Saturday April 27th 2013, KO 3pm at the ‘New York Stadium’.
Rotherham United (Red/White) 2-0 Aldershot (Black/Black), att 11,300 (308 away), admission £20, programme £3, balti pie £3.
The equation was pretty simple. If Rotherham won that guaranteed them promotion to League One, if they drew, other results elsewhere would come into the equation.
Aldershots fate was pretty much sealed already. Depending on other results they would need three points and at least a six goal shift in their favour, which probably meant winning 3 or 4 nil on the day to avoid relegation to the fifth tier of English football, the Conference. It sounded a highly unlikely scenario.
As I'd said to a couple of Millers fans outside a pub earlier in the day. Aldershot are not bottom for no reason, 45 games normally sorts the wheat from the chaff.
I should have been ticking the 'New York Stadium' and recompleting the '92' on March 23rd v Exeter City, but a rather unseasonal dollop of the white stuff on Yorkshire had put paid to that plan, rather annoyingly the game being called off five minutes after I'd taken my seat on the cross-country Reading to Sheffield service.
So, I swapped my ticket for the Aldershot game not realising at the time how significant the match would turn out to be.
Collecting my ticket ninety minutes before KO from the club shop come ticket office, I noticed the 'game sold out' signs up and noted already a buzz around the stadium that the intermittant showers could not dampen.
I'd heard good things about this new build, only opened in the Summer of 2012 and I was of the same mind.
Steep raked stands, good sight lines, and a pleasing look about it, the only thing I didn't like was the roof, which looked like it had been made of plastic sheeting and on a sunny day let far too much light down onto the spectators from above.
The River Don runs right alongside the stadium, and it's only a five-minute stroll from the town centre, the NYS really is in the heart of the community. You'd think it'd be a depressed economy, and to many I'd sure it still is. Historically home to glass manufacture, milling and steel, this part of the country was hard hit by the extreme policies of the conservative government during the 1980s. But apparently over the next 20 years or so, Rotherham is expected to receive £2 billion in investment from private industry.
The town's economy, when combined with that of Sheffield, is growing faster than Leeds and Manchester apparently.
So, with the return of the Millers from their 5 year sojourn at the Don Valley Athletics Stadium in Sheffield, the boom in the local economy, and the towns team on the up, things do look very much brighter for all locally.
Their old ground, 'Millmoor' is still visible from the NYC, the floodlight pylons clearly on the horizon about 1/2 mile away. The pubs in the town were rammed to bursting before the game, and after walking in, then straight back out of three or so, I bit the bullet with one the two Wetherpsoons and stood outside to enjoy a tasty, and cheap pint of local ale, no fancy London prices here! Arriving back at the stadium, once I'd located my seat I was very pleased with the view near the back and the half way line. Three hundred Shots fans had turned up to oversee the last rights, a real shame to see them returning to NL after having fought their way up from the lower depths of non league after reforming in 1992 then reclaiming their league place in 2008 as I'm sure a quick return to the league will not be easy to obtain.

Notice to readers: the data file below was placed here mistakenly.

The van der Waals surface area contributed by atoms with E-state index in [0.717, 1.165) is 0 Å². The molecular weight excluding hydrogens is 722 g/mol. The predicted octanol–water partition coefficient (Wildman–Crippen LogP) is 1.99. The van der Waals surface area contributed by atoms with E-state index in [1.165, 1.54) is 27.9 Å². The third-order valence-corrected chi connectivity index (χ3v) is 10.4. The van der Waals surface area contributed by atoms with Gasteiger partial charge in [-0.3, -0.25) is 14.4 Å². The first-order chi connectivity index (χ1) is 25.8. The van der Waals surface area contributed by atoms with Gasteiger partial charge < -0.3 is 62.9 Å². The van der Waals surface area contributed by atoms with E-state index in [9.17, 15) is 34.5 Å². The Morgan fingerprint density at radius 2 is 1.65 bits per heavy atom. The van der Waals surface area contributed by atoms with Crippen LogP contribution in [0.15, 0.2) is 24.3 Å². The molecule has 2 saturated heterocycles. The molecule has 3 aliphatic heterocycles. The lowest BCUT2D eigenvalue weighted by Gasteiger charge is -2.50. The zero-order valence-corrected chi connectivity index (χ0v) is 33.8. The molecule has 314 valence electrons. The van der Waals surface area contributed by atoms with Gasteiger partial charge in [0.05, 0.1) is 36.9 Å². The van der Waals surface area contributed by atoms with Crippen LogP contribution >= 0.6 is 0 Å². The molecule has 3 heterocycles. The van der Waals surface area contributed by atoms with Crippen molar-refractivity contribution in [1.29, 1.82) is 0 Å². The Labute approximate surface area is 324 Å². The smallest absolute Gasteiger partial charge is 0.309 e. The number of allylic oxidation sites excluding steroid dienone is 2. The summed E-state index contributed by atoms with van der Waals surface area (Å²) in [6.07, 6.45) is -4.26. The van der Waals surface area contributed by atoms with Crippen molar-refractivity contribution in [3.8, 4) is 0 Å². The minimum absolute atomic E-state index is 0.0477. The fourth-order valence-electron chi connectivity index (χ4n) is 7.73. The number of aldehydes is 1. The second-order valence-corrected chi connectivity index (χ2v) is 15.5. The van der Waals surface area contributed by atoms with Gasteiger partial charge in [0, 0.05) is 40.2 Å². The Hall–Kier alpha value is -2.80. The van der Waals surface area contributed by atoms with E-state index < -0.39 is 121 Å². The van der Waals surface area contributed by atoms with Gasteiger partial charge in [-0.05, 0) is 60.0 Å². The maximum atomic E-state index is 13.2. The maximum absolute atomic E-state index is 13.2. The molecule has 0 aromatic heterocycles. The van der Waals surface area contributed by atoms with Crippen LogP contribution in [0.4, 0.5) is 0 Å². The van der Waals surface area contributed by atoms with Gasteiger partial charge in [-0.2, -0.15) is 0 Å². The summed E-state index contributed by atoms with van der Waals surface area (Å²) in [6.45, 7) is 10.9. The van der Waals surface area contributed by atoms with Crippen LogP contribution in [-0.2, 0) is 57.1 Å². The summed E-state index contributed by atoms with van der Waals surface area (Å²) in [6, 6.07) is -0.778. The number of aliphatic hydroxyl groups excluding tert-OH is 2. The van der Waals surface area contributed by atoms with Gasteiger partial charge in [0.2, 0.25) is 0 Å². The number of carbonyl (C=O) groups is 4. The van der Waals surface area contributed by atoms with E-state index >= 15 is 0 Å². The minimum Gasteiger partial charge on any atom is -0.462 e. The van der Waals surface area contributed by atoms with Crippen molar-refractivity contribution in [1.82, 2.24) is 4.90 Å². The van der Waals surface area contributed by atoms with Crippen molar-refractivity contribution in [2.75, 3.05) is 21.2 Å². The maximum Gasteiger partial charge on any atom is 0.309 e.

The game not unexpectedly was a nervous affair, Aldershot played cautiously with one upfront, seemingly to try to frustrate Rotherham before pushing on in the second half. To a degree this worked as it remained goalless at half time, although any nugget of football in the first forty-five minutes was played by the team in red. At half time Aldershot switched to 4-4-2 and gave Rotherham a little more space to open them up. However, the lead was giving away in a scrappy fashion after their keeper Young dropped the ball when climbing in what looked like it ‘should’ have been an easy catch. With promotion as the reward the loose ball was tucked away by centre back Mullins and the crowd went absolutely mental.
As the game progressed Aldershot had a few half chances and their small band of fans were supportive, but it was no surprise when Frecklington swept home on ninety minutes after a quick breakaway had left Aldershot short at the back. This second goal caused a mass pitch invasion much to the annoyance of some of the fans around me who wanted the game finished and promotion officially sealed. After some minutes the stewards got them back behind the white lines, and the game finished just a few minutes later.
I’ve no doubt that the town of Rotherham was very much painted red by the time the pubs closed later that night!
As a footnote to Aldershots relegation, a few weeks later the club also went into administration, with a ten point deduction hanging over their first campaign back in the conference.
Stand out star performer – Pringle (Rotherham).